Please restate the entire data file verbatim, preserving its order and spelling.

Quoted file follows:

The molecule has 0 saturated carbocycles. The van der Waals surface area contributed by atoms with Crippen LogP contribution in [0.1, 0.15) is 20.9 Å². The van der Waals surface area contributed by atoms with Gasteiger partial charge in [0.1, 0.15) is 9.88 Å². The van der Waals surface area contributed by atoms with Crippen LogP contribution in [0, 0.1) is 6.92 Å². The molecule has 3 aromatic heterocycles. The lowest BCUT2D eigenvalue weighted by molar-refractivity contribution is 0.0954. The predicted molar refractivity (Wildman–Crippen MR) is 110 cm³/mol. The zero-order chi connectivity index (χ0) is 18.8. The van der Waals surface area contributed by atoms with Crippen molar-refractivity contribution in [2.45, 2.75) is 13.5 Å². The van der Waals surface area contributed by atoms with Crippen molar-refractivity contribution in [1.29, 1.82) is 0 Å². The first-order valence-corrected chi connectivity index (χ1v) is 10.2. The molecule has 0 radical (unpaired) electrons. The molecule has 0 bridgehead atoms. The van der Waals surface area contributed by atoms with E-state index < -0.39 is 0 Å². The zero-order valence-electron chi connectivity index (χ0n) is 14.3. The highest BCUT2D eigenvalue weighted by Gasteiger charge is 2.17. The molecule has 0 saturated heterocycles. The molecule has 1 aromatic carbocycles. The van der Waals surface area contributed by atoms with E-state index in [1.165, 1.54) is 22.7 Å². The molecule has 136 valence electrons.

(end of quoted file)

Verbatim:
The molecule has 0 saturated carbocycles. The van der Waals surface area contributed by atoms with Crippen LogP contribution in [0.1, 0.15) is 20.9 Å². The van der Waals surface area contributed by atoms with Gasteiger partial charge in [0.1, 0.15) is 9.88 Å². The van der Waals surface area contributed by atoms with Crippen LogP contribution in [0, 0.1) is 6.92 Å². The molecule has 3 aromatic heterocycles. The lowest BCUT2D eigenvalue weighted by molar-refractivity contribution is 0.0954. The predicted molar refractivity (Wildman–Crippen MR) is 110 cm³/mol. The zero-order chi connectivity index (χ0) is 18.8. The van der Waals surface area contributed by atoms with Crippen molar-refractivity contribution in [2.45, 2.75) is 13.5 Å². The van der Waals surface area contributed by atoms with Crippen molar-refractivity contribution in [1.29, 1.82) is 0 Å². The first-order valence-corrected chi connectivity index (χ1v) is 10.2. The molecule has 0 radical (unpaired) electrons. The molecule has 0 bridgehead atoms. The van der Waals surface area contributed by atoms with E-state index < -0.39 is 0 Å². The zero-order valence-electron chi connectivity index (χ0n) is 14.3. The highest BCUT2D eigenvalue weighted by Gasteiger charge is 2.17. The molecule has 0 saturated heterocycles. The molecule has 1 aromatic carbocycles. The van der Waals surface area contributed by atoms with E-state index in [1.165, 1.54) is 22.7 Å². The molecule has 136 valence electrons.